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The Space Portal
Space (or ) describes the vast empty regions between outer space planets and stars. The study of these, and other, astronomical objects is called , one of the oldest astronomy sciences. It is often said that began with the space exploration launch of Sputnik 1, the first man-made object to orbit the Earth. Then, in an almost unbelievable feat of human achievement, in 1969 Neil Armstrong and Buzz Aldrin travelled to the Moon and set foot on the surface during the Apollo 11 mission. Recently, it has become clear that the possibility of space colonization may no longer be exclusively reserved for science-fiction stories, and many controversial issues surrounding space have come to light, including commercial spaceflight, space laws and space weapons.
is a celestial body planet orbiting a star or stellar remnant that is massive enough to be rounded by its own gravity, not massive enough to cause thermonuclear fusion, and has cleared its neighbouring region of planetesimals. The planets were originally seen as a divine presence; as emissaries of the gods. As scientific knowledge advanced, the human perception of the planets changed over time, incorporating a number of disparate objects. On 24 August 2006, the IAU officially adopted a resolution defining planets within the Solar System. Copernicus suggested that the planets orbited the Sun, and this view was supported by Galileo after the development of the telescope. By careful analysis of the observation data, Johannes Kepler found their orbits to be not circular, but elliptical. Since 1992, through the discovery of hundreds of extrasolar planets, scientists are beginning to observe similar features throughout the Milky Way Galaxy. Planets are generally divided into two main types: large, low-density gas giants and smaller, rocky terrestrials. As of 5 December 2013, 1050 known extrasolar planets (in 797 planetary systems and 174 multiple planetary systems) are listed in the Extrasolar Planets Encyclopaedia, ranging from the size of gas giants to that of terrestrial planets. Additionally, the IAU accepts five dwarf planets: Ceres, Pluto (originally classified as the Solar System's ninth planet), Makemake, Haumea and Eris. No extrasolar dwarf planets have been detected.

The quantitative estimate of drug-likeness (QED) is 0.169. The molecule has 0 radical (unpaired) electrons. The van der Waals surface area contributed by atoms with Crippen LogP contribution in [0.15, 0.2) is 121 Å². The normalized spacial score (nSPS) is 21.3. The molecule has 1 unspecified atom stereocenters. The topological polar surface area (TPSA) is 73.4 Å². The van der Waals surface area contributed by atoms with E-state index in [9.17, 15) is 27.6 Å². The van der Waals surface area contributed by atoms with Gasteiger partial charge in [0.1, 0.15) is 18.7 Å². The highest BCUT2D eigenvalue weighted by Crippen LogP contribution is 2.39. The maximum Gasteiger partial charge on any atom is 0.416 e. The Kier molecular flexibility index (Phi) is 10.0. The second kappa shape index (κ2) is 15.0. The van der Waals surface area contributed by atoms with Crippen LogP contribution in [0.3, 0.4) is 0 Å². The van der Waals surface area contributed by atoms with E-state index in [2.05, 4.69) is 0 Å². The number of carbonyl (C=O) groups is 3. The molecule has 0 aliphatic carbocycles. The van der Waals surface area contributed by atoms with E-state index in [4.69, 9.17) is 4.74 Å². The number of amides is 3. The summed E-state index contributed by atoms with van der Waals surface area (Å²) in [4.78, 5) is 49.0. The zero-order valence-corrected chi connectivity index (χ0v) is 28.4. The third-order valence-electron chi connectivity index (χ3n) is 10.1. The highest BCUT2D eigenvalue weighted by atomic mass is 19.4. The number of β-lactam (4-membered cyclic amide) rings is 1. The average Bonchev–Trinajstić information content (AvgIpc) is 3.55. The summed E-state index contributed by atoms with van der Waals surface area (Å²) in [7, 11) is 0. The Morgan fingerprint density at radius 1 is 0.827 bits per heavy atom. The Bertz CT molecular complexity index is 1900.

" is a famous photograph of The Blue Marble" Earth. NASA officially credits the image to the entire crew — Apollo 17 Eugene Cernan, Ronald Evans and Jack Schmitt — all of whom took photographic images during the mission. passed over Apollo 17 Africa during daylight hours and Antarctica is also illuminated. The photograph was taken approximately five hours after the spacecraft's launch, while en route to the Moon. Apollo 17, notably, was the last manned lunar mission; no humans since have been at a range where taking a "whole-Earth" photograph such as "The Blue Marble" would be possible.
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